by W. Robert Pearson
This month we celebrate the 25th anniversary of American Diplomacy Journal, the life of Ambassador Edward J. Perkins, and Black History month. Diplomacy’s strength lies in using the lessons of our past to make the future better; each of these three remembrances reminds us of our duty and our devotion.
With this first issue in 2021 of American Diplomacy Journal, we begin the celebration of our 25th year of publication. The Journal is the first and thus the oldest digital periodical worldwide to publish continuously since 1996 on American foreign affairs and the American Foreign Service.
We express our deep gratitude to the University of North Carolina, which has hosted our publication from the very beginning. Special thanks go to the Delavan Foundation and to Ambassador (ret) William C. Harrop for indispensable support in the telling of diplomacy’s role in the world.
Tribute to Ambassador Perkins
On this occasion, we also want to pay tribute to a man whose life reflected the best that American diplomacy could be: Ambassador Edward J. Perkins, who died in December 2020 at the age of 92. Were he with us today, he would repeat for us the same advice his grandmother, who raised him, gave him many years ago, “You take what you’ve got and you keep on walking,” he said she had told him. “If you stop in the middle of the road, you won’t go anywhere.” That’s the promise we also make to ourselves and to the future of American Diplomacy Journal. It is fitting that we offer this tribute as we begin our celebration of Black History month, the annual reminder of all that Black Americans have done and are doing to shape our future to match our dreams.
For a very long time to come, Ambassador Edward J. Perkins will stand tall in the annals of American diplomacy. Though he would become a four-time ambassador and Director General of the Foreign Service, the Foreign Service did not embrace him warmly when he joined in 1972. Yet he was the kind of person we all aspired to be when he ended his career.
The fact that he lived and worked among us made those of us in the world of diplomacy feel that we were better than reality showed, and encouraged us to hope and to stand for a better day. He was where we all thought we could be as a people, and he inspired us all individually to excellence in our profession. He represented to us and to the broader world the promise and the right of all humankind to freely enjoy the fruits of life, liberty and the pursuit of happiness. It was easy to look up when Ed Perkins was around.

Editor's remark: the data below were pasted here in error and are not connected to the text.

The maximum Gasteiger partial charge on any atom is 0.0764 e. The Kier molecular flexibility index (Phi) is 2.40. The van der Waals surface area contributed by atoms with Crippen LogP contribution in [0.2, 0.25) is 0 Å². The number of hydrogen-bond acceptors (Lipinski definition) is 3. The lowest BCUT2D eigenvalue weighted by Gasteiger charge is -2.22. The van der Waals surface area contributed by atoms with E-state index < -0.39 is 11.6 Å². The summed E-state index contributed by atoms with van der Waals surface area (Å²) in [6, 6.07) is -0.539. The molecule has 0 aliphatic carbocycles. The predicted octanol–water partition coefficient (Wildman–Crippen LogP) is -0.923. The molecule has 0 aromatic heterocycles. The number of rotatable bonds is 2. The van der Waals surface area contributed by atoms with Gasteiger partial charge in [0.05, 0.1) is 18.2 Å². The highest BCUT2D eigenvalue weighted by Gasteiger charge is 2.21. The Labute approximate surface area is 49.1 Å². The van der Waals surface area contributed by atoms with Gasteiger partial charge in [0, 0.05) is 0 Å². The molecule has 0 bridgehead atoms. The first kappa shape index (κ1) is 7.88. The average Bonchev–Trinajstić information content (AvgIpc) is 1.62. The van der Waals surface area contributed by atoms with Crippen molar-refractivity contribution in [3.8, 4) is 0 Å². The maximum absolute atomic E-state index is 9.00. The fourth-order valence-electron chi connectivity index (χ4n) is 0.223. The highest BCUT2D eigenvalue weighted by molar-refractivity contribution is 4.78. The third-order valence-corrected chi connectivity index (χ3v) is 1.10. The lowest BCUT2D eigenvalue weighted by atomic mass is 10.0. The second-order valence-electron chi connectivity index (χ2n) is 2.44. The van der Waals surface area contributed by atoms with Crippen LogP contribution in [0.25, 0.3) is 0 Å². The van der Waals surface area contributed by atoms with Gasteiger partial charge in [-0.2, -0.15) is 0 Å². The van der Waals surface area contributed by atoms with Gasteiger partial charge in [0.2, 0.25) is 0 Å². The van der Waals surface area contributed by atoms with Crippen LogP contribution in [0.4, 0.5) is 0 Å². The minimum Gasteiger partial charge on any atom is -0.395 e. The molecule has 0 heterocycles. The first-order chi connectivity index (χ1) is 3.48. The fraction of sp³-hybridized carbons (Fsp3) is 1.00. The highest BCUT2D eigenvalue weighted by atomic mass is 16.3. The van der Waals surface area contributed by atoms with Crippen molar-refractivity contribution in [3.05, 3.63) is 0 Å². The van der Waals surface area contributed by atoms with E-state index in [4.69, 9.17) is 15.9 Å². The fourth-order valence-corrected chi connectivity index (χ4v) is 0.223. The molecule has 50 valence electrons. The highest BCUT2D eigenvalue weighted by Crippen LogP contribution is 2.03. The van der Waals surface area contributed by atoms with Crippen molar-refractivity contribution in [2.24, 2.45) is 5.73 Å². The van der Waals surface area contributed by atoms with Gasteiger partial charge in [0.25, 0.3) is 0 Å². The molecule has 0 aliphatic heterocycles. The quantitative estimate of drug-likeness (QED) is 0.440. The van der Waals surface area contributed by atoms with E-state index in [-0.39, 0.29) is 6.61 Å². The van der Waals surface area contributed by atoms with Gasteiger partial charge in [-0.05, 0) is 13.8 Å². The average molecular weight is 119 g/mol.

If it ever occurred to him that he was not in the place he was supposed to me, he never showed it. Born in Louisiana and growing up in Arkansas and Oregon, with military service in the Army and the Marine Corps, he was fully aware of the obstacles for him in American culture—and in the Foreign Service. What strength of character he had and whence it came, we will never fully know. He was truthful and unassuming about the personal experiences that brought him to the practice of diplomacy.
If he ever questioned whether he was on the path to where he wanted to be, it never showed. The Foreign Service, he said, was his dream. He just walked through every closed door looking for common ground for good diplomacy to make a positive difference. He knew lasting solutions were found in shared space, not on the sharp margins. His own quiet and assured confidence infected those around him. They believed in him, and they believed in themselves by working with him.
That is the strong impression I take with me from my memory of him. I only got to know Ambassador Perkins after he retired. When I became Director General of the Foreign Service in 2003, I knew I would need a lot of help. One result was a day in Washington to which all the former Directors General were invited to talk about their lessons learned, to offer any advice they wished, and to share the comradery with those who had had the same responsibilities. The wealth of insights and thoughtful advice I received became my guidebook for my time in the position.
That day Ambassador Perkins and I had a chance to sit down just the two of us and have a good long talk about the job and its demands and opportunities. Among other responsibilities at that time, he was executive director of the International Programs Center for the University of Oklahoma. I asked if I could follow up the Washington visit with one to Oklahoma. He agreed, and I went to visit him for several days. The University’s president then was David Boren, who had been governor of the state, a three-term senator, and chair of the Senate Select Committee on Intelligence. Boren as chair of the SSCI had worked with Ambassador Perkins to build American support for the release of Nelson Mandela in 1990. The measures we took during my time as Director General to create a more diverse Foreign Service came from those conversations. I regret that we did not accomplish all we sought, but I am very proud of the relationship with Ambassador Perkins that inspired the effort.
The passing of this singularly accomplished American leaves us now with his memory and the achievements of a splendid life lived and lasting contributions made. His victories were gained with the power of his character and skill to teach the world that hatred and division over race never serve any good purpose and cannot withstand the truth. It would be no exaggeration to say that we will have reached the pinnacle if the future American Foreign Service becomes what Ed Perkins showed us could be done—and what ought to be done. May it be so.
Ambassador (ret) Pearson is the President of American Diplomacy Publishers, former Director General of the U.S. Foreign Service, and former U.S. Ambassador to Turkey.